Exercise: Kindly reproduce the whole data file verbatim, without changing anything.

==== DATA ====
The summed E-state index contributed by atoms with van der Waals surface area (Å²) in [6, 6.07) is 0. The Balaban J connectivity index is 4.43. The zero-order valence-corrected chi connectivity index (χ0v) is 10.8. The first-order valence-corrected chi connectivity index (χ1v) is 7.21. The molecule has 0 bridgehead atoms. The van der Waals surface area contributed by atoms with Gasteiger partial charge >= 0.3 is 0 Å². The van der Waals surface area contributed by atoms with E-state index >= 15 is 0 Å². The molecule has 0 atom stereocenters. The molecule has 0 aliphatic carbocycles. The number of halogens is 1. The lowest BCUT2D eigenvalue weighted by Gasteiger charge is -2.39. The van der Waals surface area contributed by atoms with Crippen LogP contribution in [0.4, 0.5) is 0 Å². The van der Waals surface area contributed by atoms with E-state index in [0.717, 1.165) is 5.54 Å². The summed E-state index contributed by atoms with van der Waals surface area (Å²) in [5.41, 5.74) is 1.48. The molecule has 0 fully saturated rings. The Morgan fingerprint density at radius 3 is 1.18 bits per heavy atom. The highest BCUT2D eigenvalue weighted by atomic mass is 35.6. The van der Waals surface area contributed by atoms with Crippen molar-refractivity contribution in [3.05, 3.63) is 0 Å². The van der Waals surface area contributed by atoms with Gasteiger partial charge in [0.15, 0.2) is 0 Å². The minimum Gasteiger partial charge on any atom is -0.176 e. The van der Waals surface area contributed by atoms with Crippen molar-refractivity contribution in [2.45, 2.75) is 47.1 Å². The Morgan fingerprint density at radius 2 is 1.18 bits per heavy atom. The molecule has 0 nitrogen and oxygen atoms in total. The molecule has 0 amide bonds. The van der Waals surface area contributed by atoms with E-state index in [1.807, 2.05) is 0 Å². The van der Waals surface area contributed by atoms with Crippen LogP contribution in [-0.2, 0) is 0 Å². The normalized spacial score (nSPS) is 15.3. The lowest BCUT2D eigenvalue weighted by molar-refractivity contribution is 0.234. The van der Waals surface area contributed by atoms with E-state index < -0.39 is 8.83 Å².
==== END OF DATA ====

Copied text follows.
The summed E-state index contributed by atoms with van der Waals surface area (Å²) in [6, 6.07) is 0. The Balaban J connectivity index is 4.43. The zero-order valence-corrected chi connectivity index (χ0v) is 10.8. The first-order valence-corrected chi connectivity index (χ1v) is 7.21. The molecule has 0 bridgehead atoms. The van der Waals surface area contributed by atoms with Gasteiger partial charge >= 0.3 is 0 Å². The van der Waals surface area contributed by atoms with E-state index >= 15 is 0 Å². The molecule has 0 atom stereocenters. The molecule has 0 aliphatic carbocycles. The number of halogens is 1. The lowest BCUT2D eigenvalue weighted by Gasteiger charge is -2.39. The van der Waals surface area contributed by atoms with Crippen LogP contribution in [0.4, 0.5) is 0 Å². The van der Waals surface area contributed by atoms with E-state index in [0.717, 1.165) is 5.54 Å². The summed E-state index contributed by atoms with van der Waals surface area (Å²) in [5.41, 5.74) is 1.48. The molecule has 0 fully saturated rings. The Morgan fingerprint density at radius 3 is 1.18 bits per heavy atom. The highest BCUT2D eigenvalue weighted by atomic mass is 35.6. The van der Waals surface area contributed by atoms with Crippen molar-refractivity contribution in [3.05, 3.63) is 0 Å². The van der Waals surface area contributed by atoms with Gasteiger partial charge in [0.15, 0.2) is 0 Å². The minimum Gasteiger partial charge on any atom is -0.176 e. The van der Waals surface area contributed by atoms with Crippen molar-refractivity contribution in [2.45, 2.75) is 47.1 Å². The Morgan fingerprint density at radius 2 is 1.18 bits per heavy atom. The molecule has 0 nitrogen and oxygen atoms in total. The molecule has 0 amide bonds. The van der Waals surface area contributed by atoms with E-state index in [1.807, 2.05) is 0 Å². The van der Waals surface area contributed by atoms with Crippen LogP contribution in [-0.2, 0) is 0 Å². The normalized spacial score (nSPS) is 15.3. The lowest BCUT2D eigenvalue weighted by molar-refractivity contribution is 0.234. The van der Waals surface area contributed by atoms with E-state index < -0.39 is 8.83 Å².